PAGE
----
Alaska’s largest tribe vows FedEx boycott until Redskins sponsorship revoked

By Brandon Schlager, Perform Media, Sporting News

At 30,000 members strong nationwide, Alaska’s largest Native American tribe has taken direct aim at FedEx in the hope that the shipping giant’s financial clout might persuade the Washington football team to change its racially-charged nickname once and for all.

Central Council of Tlingit and Haida Indian Tribes of Alaska says it will boycott all FedEx services so long as the company continues to sponsor the Redskins. In doing so, the tribe, one of the nation’s largest, believes its strength in numbers could be enough to hit the NFL franchise where it hurts — its wallet.

FedEx owns the naming rights to the team’s stadium and is one of its top sponsors.

“This isn’t anti-FedEx. We are exercising our strength financially,” tribal president Richard Peterson said, via the Juneau Empire. “If you actively support entities, in this case specifically a sports franchise that has a mascot and name derogatory to our people, we’re going to spend our dollars elsewhere — that’s us voting with our dollars.”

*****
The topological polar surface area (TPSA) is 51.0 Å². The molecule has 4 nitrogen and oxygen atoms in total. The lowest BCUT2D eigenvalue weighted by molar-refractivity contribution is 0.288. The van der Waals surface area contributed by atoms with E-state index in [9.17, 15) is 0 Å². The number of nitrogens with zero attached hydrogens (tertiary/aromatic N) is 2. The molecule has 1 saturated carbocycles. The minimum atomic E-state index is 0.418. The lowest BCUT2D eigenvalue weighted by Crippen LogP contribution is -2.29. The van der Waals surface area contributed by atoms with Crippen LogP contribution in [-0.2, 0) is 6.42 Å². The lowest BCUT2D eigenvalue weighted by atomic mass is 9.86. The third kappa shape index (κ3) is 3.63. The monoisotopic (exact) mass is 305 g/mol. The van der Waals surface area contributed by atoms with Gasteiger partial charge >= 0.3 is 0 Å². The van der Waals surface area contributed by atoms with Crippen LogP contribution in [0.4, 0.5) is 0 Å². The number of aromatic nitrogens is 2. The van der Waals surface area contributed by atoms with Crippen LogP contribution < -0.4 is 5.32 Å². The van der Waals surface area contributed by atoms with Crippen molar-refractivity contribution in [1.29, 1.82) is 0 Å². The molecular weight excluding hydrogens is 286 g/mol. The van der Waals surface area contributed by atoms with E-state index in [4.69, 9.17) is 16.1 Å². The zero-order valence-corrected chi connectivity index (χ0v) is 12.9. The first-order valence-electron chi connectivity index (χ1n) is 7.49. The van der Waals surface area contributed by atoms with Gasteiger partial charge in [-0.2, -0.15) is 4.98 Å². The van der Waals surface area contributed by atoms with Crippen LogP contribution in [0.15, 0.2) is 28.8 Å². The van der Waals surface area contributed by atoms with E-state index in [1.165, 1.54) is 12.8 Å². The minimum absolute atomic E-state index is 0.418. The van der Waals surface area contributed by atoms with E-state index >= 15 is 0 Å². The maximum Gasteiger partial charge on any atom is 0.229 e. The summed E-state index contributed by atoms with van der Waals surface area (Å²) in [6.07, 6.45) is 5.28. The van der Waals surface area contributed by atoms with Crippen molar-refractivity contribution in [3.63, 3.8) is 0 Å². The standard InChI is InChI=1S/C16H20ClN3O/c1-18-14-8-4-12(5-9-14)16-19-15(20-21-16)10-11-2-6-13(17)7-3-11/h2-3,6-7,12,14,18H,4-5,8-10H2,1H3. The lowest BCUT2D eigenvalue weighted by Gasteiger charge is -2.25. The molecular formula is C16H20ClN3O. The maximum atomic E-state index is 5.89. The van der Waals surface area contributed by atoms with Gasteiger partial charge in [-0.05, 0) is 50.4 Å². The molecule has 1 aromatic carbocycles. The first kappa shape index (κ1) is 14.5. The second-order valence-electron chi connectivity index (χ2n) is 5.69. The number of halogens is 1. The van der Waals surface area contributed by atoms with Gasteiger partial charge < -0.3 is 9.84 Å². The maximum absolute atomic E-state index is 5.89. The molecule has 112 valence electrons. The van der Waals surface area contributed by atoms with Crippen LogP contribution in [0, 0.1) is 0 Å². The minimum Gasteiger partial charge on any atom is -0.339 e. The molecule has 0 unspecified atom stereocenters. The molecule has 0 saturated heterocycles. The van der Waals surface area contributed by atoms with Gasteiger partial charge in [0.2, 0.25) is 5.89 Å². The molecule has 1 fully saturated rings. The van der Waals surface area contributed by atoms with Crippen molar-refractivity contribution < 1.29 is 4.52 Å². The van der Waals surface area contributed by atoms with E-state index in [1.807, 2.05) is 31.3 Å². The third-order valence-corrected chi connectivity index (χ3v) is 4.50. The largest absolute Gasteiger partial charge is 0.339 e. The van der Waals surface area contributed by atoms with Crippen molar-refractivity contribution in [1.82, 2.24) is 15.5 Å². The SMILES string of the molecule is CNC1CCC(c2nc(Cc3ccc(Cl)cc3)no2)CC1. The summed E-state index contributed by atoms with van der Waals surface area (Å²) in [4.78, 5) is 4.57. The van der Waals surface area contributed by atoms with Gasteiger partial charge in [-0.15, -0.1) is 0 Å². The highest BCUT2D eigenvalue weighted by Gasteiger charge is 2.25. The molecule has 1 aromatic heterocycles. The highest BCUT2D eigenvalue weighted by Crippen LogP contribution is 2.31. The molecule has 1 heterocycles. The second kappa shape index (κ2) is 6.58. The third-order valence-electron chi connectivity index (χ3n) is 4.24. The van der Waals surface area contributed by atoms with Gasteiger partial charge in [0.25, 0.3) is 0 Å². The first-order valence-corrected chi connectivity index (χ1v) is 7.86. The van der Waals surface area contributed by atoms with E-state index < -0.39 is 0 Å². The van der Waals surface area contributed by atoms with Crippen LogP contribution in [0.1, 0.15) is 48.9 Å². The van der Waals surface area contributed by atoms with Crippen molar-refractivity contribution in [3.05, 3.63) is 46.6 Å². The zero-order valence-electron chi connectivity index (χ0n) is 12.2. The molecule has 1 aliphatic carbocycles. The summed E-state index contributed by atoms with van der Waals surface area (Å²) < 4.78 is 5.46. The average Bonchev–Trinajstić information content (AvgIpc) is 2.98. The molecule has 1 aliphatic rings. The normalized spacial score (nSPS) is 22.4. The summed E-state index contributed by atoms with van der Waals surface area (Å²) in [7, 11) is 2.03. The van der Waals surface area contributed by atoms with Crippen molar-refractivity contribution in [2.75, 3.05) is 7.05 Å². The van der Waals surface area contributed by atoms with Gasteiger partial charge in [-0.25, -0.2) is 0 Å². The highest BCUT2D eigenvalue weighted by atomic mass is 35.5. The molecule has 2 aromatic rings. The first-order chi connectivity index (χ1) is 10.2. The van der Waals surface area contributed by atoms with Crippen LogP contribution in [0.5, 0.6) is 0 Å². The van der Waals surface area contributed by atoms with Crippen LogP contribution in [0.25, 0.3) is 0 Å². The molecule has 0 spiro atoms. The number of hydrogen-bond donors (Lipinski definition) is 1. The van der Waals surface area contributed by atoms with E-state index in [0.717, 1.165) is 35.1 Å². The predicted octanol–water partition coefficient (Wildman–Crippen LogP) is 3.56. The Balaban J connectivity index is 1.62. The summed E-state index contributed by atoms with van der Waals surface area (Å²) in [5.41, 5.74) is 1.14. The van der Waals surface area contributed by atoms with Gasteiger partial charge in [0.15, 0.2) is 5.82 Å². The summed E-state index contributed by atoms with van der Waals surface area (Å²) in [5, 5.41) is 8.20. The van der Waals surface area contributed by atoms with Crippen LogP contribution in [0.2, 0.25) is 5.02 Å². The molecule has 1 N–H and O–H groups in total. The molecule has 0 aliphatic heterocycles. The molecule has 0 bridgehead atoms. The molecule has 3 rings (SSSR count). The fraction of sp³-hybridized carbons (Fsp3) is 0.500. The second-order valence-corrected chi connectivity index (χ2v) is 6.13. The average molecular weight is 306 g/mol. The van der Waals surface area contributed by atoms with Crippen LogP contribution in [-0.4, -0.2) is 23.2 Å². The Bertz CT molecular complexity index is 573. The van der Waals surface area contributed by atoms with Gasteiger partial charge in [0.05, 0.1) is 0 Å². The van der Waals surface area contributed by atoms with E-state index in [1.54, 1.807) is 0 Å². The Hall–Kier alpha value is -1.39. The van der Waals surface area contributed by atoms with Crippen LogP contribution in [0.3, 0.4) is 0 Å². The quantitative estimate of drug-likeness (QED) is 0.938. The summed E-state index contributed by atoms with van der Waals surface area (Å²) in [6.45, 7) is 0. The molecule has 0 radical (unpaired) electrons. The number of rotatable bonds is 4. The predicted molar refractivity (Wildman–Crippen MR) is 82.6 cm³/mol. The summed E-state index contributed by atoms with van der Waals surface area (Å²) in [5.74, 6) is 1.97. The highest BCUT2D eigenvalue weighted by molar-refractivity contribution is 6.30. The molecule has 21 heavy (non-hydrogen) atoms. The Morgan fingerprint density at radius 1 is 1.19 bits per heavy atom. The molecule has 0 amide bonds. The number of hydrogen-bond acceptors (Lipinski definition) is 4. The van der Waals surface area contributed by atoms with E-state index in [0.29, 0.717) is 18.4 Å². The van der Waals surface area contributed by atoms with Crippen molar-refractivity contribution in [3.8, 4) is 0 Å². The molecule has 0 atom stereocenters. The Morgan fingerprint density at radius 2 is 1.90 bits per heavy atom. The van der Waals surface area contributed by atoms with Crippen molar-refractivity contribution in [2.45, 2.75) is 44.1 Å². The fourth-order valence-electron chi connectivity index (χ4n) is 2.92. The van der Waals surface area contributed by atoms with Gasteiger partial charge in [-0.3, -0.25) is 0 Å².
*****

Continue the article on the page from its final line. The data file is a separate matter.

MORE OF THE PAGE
The Redskins nickname is considered by many to be derogatory toward indigenous peoples. By definition, the Merriam-Webster dictionary recognizes the term as “very offensive and should be avoided.”

But team owner Daniel Snyder insists the moniker is intended to honor Native Americans and has refused to accommodate demands to change it, despite intense public and political pushback.

So far, the team’s biggest sponsors have remained mostly silent on the matter. But that’s what the CCTHITA intends to change with the support of joint organizations like the National Congress of American Indians and the Native American Rights Fund.

“We have a longstanding relationship with Washington Football Inc. (the Redskins’ parent company),” FedEx president Fred Smith, a member of the Redskins ownership group, told CNBC in June 2014 — the last time the company has made a public comment regading its relationship with the franchise.